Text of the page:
Can Technology Make You a Better Designer?
We look at some of the side effects of computer and internet technology from a designer’s perspective and explore some fixes to the most common problems.
Ah, the world of technology. It helps us to manage our increasingly hectic lives and careers and stay in touch with everyone we’re connected to both personally and professionally.
However, the biggest question floating around the minds of many in the design industry is: does all of this convenience and instantaneous communication actually improve our ability to design outstanding deliverables for our clients?
In this article we’ll look at some of the more significant side effects of computer and internet technology from a designer’s perspective, and also explore some possible fixes to the most common problems, so that we as designers can change the face of technology, rather than the other way around.
Don’t Talk To Me?
Have you looked around you lately? Chances are, wherever you happen to be, there’s a group of people with their heads down or their ears plugged into a gadget. It may even include you. Well…if you’re reading this article online, of course it includes you. But people gazing down at their phones, tablets, or other devices while out in public has become almost the universal signal for “don’t talk to me.”
It’s hilarious, in a way; a communication device that blocks genuine communication. We live in very strange times…
As designers, it’s becoming increasingly hard to communicate with our clients face-to-face, because their faces are stuck behind their gadgets. Personally, I’ve only met three of my freelance clients from the past five years face to face. I find that remarkable, and yet I find myself wondering whether that fact has affected the quality of my work or the satisfaction of my clients. I’ve never gotten any indication that a client was dissatisfied solely because they couldn’t meet with me in person. If they were, they probably wouldn’t have hired me in the fist place. Would they?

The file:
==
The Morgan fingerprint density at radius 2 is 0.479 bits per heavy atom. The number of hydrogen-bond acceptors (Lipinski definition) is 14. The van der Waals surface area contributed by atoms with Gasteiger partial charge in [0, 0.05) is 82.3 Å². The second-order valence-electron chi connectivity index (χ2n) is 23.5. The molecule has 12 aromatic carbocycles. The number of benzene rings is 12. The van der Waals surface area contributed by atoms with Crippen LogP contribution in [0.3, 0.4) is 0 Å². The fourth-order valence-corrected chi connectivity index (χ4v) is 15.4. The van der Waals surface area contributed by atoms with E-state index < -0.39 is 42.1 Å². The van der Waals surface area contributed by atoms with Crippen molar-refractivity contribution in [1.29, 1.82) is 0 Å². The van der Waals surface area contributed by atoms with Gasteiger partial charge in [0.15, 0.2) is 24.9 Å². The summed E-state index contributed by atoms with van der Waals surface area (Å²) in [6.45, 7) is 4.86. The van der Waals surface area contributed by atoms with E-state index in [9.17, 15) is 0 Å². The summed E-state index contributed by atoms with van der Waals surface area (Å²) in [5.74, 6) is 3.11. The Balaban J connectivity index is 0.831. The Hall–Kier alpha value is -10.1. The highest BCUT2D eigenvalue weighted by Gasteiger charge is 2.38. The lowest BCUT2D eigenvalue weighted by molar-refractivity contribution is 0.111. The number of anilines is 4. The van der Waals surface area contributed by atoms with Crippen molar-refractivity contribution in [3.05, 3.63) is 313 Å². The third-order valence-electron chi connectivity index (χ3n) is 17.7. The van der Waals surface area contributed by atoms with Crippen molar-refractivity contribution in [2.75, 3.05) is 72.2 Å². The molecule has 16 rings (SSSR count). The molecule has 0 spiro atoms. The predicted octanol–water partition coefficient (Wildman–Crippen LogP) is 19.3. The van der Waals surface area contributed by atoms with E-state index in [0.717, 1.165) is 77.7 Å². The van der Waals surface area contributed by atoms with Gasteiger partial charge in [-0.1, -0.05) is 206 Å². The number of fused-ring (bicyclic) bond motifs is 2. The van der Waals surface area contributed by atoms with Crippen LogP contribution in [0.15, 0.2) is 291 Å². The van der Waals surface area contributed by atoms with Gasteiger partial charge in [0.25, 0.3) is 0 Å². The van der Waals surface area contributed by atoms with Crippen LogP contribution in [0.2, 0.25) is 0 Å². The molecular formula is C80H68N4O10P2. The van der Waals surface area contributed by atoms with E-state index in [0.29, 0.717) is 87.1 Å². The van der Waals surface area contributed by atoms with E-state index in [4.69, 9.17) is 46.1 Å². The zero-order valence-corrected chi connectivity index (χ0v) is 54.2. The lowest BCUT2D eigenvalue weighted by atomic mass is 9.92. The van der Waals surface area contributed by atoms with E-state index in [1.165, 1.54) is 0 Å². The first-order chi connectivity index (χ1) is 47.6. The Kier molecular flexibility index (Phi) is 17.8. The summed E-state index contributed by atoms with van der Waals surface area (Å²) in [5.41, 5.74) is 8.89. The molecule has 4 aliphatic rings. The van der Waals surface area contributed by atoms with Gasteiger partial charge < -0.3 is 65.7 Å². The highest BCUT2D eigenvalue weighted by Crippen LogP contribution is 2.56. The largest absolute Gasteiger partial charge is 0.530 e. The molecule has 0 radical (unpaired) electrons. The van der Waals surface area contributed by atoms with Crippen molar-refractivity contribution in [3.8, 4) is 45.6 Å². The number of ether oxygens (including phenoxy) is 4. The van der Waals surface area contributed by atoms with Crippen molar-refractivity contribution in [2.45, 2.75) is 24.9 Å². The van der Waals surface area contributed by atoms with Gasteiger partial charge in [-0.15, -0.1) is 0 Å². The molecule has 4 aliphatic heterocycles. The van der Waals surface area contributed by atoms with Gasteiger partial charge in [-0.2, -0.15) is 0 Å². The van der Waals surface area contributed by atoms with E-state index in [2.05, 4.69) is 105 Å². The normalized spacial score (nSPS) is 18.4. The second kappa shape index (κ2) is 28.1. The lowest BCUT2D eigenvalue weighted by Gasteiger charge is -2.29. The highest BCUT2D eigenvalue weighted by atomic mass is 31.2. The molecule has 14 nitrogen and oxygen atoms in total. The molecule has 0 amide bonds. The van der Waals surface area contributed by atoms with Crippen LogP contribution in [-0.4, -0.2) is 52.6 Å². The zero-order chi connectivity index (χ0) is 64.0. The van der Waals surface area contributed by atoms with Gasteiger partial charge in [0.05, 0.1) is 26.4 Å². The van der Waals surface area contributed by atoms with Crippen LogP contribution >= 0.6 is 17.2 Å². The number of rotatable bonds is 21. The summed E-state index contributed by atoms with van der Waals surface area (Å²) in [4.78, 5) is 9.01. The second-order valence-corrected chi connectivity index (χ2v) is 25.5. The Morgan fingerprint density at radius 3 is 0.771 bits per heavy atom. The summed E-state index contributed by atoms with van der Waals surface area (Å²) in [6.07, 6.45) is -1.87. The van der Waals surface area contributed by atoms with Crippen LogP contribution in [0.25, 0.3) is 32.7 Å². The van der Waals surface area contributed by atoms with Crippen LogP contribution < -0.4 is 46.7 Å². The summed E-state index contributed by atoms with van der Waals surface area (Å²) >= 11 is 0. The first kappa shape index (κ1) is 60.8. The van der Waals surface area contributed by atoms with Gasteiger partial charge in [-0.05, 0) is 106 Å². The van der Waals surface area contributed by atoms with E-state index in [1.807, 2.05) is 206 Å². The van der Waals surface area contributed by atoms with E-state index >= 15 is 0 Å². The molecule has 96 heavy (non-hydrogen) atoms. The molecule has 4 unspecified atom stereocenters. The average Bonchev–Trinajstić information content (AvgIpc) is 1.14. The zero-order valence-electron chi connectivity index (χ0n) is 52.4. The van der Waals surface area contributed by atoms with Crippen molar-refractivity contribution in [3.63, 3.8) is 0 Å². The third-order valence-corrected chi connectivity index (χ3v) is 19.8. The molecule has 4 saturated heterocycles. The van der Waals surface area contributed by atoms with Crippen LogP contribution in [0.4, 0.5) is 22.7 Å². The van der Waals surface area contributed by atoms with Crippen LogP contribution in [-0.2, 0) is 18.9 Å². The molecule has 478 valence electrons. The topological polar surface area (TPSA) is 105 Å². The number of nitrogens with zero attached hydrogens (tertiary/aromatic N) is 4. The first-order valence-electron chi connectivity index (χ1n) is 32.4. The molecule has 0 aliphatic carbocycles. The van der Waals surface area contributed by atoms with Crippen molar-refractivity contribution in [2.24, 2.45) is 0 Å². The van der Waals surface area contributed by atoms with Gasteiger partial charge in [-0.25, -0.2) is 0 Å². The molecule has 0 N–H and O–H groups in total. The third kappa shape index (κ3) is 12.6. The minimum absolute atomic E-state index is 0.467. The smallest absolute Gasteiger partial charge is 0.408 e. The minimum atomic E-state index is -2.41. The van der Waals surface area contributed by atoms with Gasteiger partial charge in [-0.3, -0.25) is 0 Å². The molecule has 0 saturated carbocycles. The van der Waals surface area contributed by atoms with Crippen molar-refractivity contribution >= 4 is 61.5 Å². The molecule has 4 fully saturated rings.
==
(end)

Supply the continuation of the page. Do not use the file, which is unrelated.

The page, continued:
As an industry, designers are increasingly turning to the web both as a source of income and inspiration for new projects. Designers read industry blogs and absorb all of the fascinating new work being churned out by their peers at a rate no human can reasonably keep up with. Each morning, my email and RSS feeds are crammed with amazing work that inspires me and helps me to set new goals for myself as a designer.
This is all well and good, but I suspect that we as a community are slowly sliding away from being inspired by the “real world,” the way the great designers before us were.
Nowadays, we immediately look to the internet for inspiration and reference materials – a Google search here, a cool blog post there, and we’ve got everything we need to get started on our work. Again, all well and good, and you can’t beat the internet for convenience and speed when you’re on a tight deadline. But perhaps we’re missing something important.